"War On Terror Is Over" 

A constant theme of this administration has been, "The war on terror is over." Barack Obama ran as a candidate in 2008 on a promise to withdraw from Iraq. In 2012, he vowed to end the war in Afghanistan too. And just days ago, he essentially declared that the global war on terror is over. 

Now I disagree. Most wars end with one side winning and one side losing. When the president says, "We've ended the war in Iraq and we are ending the war in Afghanistan," he never says our troops were victorious on the battlefield. And there is no sign our jihadist enemy has surrendered. 

But if Obama believes the war is over, then why is his administration day-by-day increasing its surveillance of the American people? There is a disconnect here that makes no sense. Obama is telling us the war on terror is over, but he is demanding that we tolerate the massive collection of data. 

Here's where I am today: I don't think I am going to like Mr. Snowden. I know I don't like much of what is happening in Washington today. I am willing to tolerate government intrusiveness in a time of war with suitable safeguards. But the IRS appears to be having trouble with safeguards, and the president is clearly not fighting this war with the objective of winning it.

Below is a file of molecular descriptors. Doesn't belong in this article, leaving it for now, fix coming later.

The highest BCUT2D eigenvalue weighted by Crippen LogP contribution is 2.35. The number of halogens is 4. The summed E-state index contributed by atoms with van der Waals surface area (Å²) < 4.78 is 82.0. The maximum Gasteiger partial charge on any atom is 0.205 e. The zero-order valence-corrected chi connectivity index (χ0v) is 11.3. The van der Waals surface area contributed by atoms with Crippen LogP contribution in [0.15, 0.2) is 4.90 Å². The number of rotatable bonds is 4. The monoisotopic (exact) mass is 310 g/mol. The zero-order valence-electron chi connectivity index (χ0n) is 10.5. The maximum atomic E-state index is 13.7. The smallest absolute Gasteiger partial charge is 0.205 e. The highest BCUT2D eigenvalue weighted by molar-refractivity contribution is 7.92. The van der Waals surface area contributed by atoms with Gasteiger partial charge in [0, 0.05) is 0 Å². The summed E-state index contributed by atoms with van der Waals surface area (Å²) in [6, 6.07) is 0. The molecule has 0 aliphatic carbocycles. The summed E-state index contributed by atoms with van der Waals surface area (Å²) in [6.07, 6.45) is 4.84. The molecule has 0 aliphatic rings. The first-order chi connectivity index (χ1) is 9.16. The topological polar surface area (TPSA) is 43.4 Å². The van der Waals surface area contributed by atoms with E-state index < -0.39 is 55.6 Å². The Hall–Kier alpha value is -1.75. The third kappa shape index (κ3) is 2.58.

I urge our friends on Capitol Hill, who favor a strong and free America, to take the lead in doing everything possible to prevent the government from using the information at its disposal to go after domestic civic groups like the Tea Party or Christian ministries when it should be focused on real traitors like Assange and the Tsarnaev brothers.